It may annoy you but 'Electrons' are really not the best way into understanding Electricity. This is because they just do not behave in the way that they tell kids in School and you need to unlearn a lot of that stuff if you really want to get on with Electricity and Electronics. Of course they are involved in conduction but not in the way you describe.

    Electronics is much more easily treated as a 'black box' subject which works to a very limited set of simple rules. If you try to impose the flawed model of electrons into simple circuit theory it will lead to confusion.
  6. Mar 13, 2012 #5


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    Hi mashood. Electrons don't get "used up" in electric circuits. Electrons are matter, and only in nuclear reactions does matter get "used up".

    Electrons in an electric circuit just keep going around and around, jostling each other along as they feel the nudge of the emf in the generator. During the time that the generator pushes 100 electrons along its negative terminal wire, exactly 100 will emerge from the other end of that wire and flow into the positive terminal of the generator. For every electron that leaves, another one returns. :smile:
    No more come from anywhere. They don't need to--the same ones just keep getting recycled, around and around!

    Electrons are free, it's pushing them around that requires energy. :wink:
  7. Mar 14, 2012 #6
    thanks all of you to make my understanding much more clear i am thankful,i think a lot of these concepts require quantum mechanics.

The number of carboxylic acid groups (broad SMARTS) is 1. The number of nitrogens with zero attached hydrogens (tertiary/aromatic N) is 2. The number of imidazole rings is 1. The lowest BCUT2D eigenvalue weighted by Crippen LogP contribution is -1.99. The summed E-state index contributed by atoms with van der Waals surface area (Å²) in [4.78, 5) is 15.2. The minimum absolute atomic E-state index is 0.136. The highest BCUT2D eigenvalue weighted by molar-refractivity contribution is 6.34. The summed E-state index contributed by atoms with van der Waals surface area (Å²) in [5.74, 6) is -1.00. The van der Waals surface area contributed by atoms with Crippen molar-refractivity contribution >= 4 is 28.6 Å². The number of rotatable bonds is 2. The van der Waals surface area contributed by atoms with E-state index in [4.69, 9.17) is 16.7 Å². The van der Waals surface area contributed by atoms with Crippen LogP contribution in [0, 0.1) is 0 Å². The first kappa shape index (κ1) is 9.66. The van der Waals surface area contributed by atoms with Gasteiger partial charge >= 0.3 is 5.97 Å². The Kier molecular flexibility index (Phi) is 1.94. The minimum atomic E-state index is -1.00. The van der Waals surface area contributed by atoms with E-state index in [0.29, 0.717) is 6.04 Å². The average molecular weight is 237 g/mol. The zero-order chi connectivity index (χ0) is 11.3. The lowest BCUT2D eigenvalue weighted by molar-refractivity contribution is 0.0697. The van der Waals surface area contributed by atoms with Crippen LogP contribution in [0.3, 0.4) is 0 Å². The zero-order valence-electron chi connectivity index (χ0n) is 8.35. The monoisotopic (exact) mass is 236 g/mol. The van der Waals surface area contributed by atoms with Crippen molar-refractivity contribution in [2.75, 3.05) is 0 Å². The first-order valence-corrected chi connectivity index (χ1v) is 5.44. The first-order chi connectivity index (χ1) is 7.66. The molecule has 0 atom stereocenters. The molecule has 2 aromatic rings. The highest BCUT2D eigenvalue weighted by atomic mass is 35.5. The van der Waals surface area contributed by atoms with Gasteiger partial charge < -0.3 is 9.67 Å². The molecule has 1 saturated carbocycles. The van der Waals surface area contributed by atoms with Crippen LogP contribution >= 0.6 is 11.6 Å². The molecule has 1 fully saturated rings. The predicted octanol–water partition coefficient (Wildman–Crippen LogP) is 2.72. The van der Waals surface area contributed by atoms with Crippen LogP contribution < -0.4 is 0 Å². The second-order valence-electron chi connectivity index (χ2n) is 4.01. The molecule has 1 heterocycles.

8. Mar 14, 2012 #7
    Hi, mashhood, yes you are correct that, a deeper understanding might call for quantum mechanics. But either way its all about how deep you want to go. And there is limit.
    But for most parts for understanding Electricity things, 'black box' theory suggested by 'sophiecentaur' is very good.

    To explain what that means, suppose you want to study how a system comprising of a generator supplied light bulb works.
    You can take any of the following as granted.
    1) Generates produce voltage when rotated by prime mover.
    2) A st. Conductors generate Emf in moved in a magnetic field.
    3) Moving charged particles are deflected by magnetic field.

    2 follows from 3 And 1 follows from 2.
    You don't absolutely need 2 and 3 unless you want to design and repair Generators. You can go about solving complex power systems without them.

    Similarly you can assume any of the following.
    1) i) In a resistive circuit, Current I = V/R and heat = I^2*R
    ....ii) R = rho*L/A where the resistivity (rho) is an intrinsic property of the material,

    2) i) Electrons are accelerated under electric fields
    ....ii) In conductors there are pools of free electrons
    ....iii) When electric filed is applied across conductor the electrons accelerates, but constantly bounce with each other and the core atoms. This generates heats and how much heat is generated is dependent on the electron density etc.

    'sophiecentaur' was suggesting you to assume 1) instead of dwelling in 2).

    Choosing 1. in above examples, is accepting 'black box' models.
    Last edited: Mar 14, 2012
  9. Mar 15, 2012 #8